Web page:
In this particular form of exploitation of sex, written, graphic or other forms of communication are aimed at arousing sexual desires of a particularly lewd nature. Obscenity is an intrinsic tendency of the work itself and not the reaction of a particular person to it, be he genius, moron, or pervert. Opinions vary on whether it is more harmful to suppress pornography, therefore adding the excitement of guilt and secrecy, or to allow it to be freely available, hence perhaps corrupting children or encouraging sexual deviation. Unbiased information is lacking on the effects of pornography. Definitions of pornography range from any depiction of uninhibited nakedness or sexual activity to depicting women as limited beings with restricted sexual presence subservient to apparently specific male desires.
Efforts are being made by radical feminists to broaden the definition of pornography to cover: material that is either sexually explicit and violent; sexually explicit and non-violent, but subordinating and dehumanizing; or sexually explicit and based on mutuality and equality. The latter group is often referred to as erotica, namely any image which is sexual in nature.
Pornography is first recorded in ancient Greece as the writings of prostitutes, but it was not until the 15th century that Pietro Aretino developed writings and drawings specifically intended to arouse. The word "pornography" first appeared in English in 1850, but was primarily limited to use among classical scholars until the growth of commercial publishing in the 20th century.
The current view of pornography gained currency in the 19th century. Prior to that it was not a separate and distinct genre created to arouse sexual feelings. Rather it was a vehicle through which to criticize political and religious authorities through the shock of sex. It was linked not only with freethinking and heresy but also with the animating ideas behind the Renaissance, the scientific revolution, and the Enlightenment. Political pornography proliferated in the period prior to the French Revolution as a medium through which to criticize the aristocracy as debauched.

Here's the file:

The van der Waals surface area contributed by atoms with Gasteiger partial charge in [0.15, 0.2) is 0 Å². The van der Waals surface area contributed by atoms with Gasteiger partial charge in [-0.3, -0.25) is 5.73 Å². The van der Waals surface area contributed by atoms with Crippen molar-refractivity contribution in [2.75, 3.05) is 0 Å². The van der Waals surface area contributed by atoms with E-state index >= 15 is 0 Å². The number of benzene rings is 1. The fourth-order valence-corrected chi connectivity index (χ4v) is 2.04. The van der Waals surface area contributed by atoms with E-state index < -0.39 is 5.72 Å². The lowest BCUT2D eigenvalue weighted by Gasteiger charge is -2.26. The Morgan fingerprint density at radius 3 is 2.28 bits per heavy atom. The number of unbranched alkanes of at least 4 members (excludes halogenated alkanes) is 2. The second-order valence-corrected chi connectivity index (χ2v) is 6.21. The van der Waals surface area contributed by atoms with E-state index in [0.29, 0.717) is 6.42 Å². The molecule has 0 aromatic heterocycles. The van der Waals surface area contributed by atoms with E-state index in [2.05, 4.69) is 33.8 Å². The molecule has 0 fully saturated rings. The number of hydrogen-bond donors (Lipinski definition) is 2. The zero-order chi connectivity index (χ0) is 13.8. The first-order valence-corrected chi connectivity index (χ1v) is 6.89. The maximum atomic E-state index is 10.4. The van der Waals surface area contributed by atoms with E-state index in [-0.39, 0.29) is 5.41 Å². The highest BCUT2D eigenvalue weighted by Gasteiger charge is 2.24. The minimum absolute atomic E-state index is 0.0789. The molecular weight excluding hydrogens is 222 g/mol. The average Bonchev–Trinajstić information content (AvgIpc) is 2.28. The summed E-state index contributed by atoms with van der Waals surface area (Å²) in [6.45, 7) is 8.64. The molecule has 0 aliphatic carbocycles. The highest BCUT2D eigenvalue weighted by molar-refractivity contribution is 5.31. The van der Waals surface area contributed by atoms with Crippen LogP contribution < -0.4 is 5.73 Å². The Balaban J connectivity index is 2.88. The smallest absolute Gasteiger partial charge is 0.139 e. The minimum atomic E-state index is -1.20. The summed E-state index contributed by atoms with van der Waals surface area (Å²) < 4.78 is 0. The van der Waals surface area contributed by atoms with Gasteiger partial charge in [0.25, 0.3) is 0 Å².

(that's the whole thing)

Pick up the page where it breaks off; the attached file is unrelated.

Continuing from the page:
Pornography can be found in books, magazines, films, television and increasingly in live-shows. Since what is considered pornography reflects a society's and individual's degree of permissiveness in sexual matters, from one country to another and from one individual to another, nude pin-ups, sexual intercourse on stage, sexual suggestions in advertisements, or blue jokes, may be regarded as an enticement to sexual depravity, as a display of eroticism, or as completely innocuous. In the last 20 years many Western countries (for example, Denmark, Germany, USA, the Netherlands) have authorized the production and marketing of sex, although prostitution, also a sex-act for money, may still be banned. The consumers of commercial pornography are predominantly male often respectable. In the USA approximately 40% of video owners admit having rented at least one pornographic film, of which the largest proportion are gay.